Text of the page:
If the difference between the sensor and the lab measurement is greater than an acceptable tolerance, e.g., +/– 10% or +/– 0.2 mg N/L, depending on the application, a matrix adjustment is required. The matrix adjustment is a typical procedure for correcting the ISE sensor calibration, and is required as part of commissioning the measuring system and as necessary thereafter.
Matrix adjustment execution varies with the manufacturer, but the basic procedure consists of matching the online sensor measurement with a reference laboratory measurement on a grab sample as follows:
1. Clean the electrodes. Electrodes in wastewater are especially prone to biological fouling. Routine manual cleaning is essential even with supplemental automatic air cleaning devices installed. The best cleaning agent is process water. Soaps, detergents, and even deionized water can damage the membrane and shorten electrode life. Scrub the electrode surface with a soft bristle brush (a toothbrush is perfect). The probe body can be cleaned with warm water and a brush.
2. Take notes. Record the sensor values just prior to sampling for comparison to reference measurements. Recorded data should include both concentration in mg/L and the raw signal in mV. Some monitoring systems will store the value of the raw signal for each electrode and automatically match them to new reference concentrations determined in the lab. These values are entered manually, or uploaded into the monitoring system.
3. Sampling. Using a sample dipper, collect a sample as near to the position of the electrodes as possible. Rinse the dipper a couple of times before sampling to remove contamination from previous sampling events. Immediately filter the sample through a 0.45-micron filter into a clean, disposable sample vial to remove bacteria, which will quickly alter sample composition. A delay of even 10 minutes can alter the composition of the sample and invalidate reference measurements, especially in warm water.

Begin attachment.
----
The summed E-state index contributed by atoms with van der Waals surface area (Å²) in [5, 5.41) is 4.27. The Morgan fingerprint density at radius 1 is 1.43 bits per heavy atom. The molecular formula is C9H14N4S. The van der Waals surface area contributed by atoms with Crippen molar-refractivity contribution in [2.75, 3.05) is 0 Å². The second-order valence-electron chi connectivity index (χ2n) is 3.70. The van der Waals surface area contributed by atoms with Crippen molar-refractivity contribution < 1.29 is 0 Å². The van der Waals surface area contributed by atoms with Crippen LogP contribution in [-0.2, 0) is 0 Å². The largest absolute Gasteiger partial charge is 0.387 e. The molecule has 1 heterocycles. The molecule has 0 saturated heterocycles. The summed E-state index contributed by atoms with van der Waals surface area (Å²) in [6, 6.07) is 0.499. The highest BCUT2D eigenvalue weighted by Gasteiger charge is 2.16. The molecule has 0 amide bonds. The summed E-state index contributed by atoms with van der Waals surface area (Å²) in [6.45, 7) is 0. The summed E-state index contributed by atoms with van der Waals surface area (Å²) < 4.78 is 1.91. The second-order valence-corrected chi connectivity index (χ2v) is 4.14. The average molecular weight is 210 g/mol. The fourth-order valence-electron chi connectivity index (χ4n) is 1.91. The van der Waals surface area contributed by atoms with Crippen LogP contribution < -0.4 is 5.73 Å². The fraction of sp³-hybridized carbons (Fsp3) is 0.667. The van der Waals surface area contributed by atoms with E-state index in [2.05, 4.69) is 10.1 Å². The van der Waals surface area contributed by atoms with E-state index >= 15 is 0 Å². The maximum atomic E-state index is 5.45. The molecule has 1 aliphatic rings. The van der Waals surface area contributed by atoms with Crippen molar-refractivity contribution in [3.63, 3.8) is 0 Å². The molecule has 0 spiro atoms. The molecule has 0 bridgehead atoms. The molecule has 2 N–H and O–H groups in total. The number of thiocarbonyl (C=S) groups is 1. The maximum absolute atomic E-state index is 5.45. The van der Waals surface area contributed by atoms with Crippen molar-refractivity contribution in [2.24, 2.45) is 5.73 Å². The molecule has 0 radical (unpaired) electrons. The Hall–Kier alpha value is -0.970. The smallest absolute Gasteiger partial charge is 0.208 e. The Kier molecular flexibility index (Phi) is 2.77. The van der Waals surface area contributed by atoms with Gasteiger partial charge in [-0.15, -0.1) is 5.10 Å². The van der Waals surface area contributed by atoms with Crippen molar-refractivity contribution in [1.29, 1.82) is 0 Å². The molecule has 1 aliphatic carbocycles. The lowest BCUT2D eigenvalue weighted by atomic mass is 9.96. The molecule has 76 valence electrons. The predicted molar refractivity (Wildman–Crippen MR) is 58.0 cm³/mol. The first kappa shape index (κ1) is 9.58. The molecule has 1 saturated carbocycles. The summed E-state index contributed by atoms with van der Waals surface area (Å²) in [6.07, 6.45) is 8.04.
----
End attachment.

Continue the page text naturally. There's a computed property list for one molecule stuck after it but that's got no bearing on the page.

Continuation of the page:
Ammonia and nitrate are dissolved and will pass through the filter. Collect a filtered volume sufficient to allow measurement of each parameter with a suitable laboratory method. Generally, this will be less than 30 mL.
4. Measurement and evaluation. Analyze filtered samples in the lab for ammonia and potassium (for compensation) and nitrate and chloride (for compensation) as necessary, using appropriate methods, e.g., colorimetry. It is tempting to skip verifying the compensation parameters. However, these measurements are critical for monitoring system performance. Evaluate duplicate or triplicate measurements as necessary to determine the most likely concentration.
5. Update and check. Enter the new reference values and matching sensor values into the monitoring system. Compare the concentrations and values of raw signals from previous calibrations to evaluate the matrix adjustment and gain insight into the status of the electrodes. The concentration should vary proportionately with the signal.
Changes in the wastewater matrix, errors in sampling and analysis, and aging and contamination of the electrode can cause the raw signal (mV) to drift independently from changes in the measured concentration. Some monitoring systems do the math automatically and record the information as part of the calibration history.
Frequency of matrix adjustments depends on the application, the design of the sensor, the age and history of the sensor, and the veracity of reference measurements. Typical intervals vary from weekly to every three months or longer.
Rob Smith, PE, BCEE, PhD, is with YSI, a Xylem brand. This article appears in ES&E Magazine’s December 2017 issue.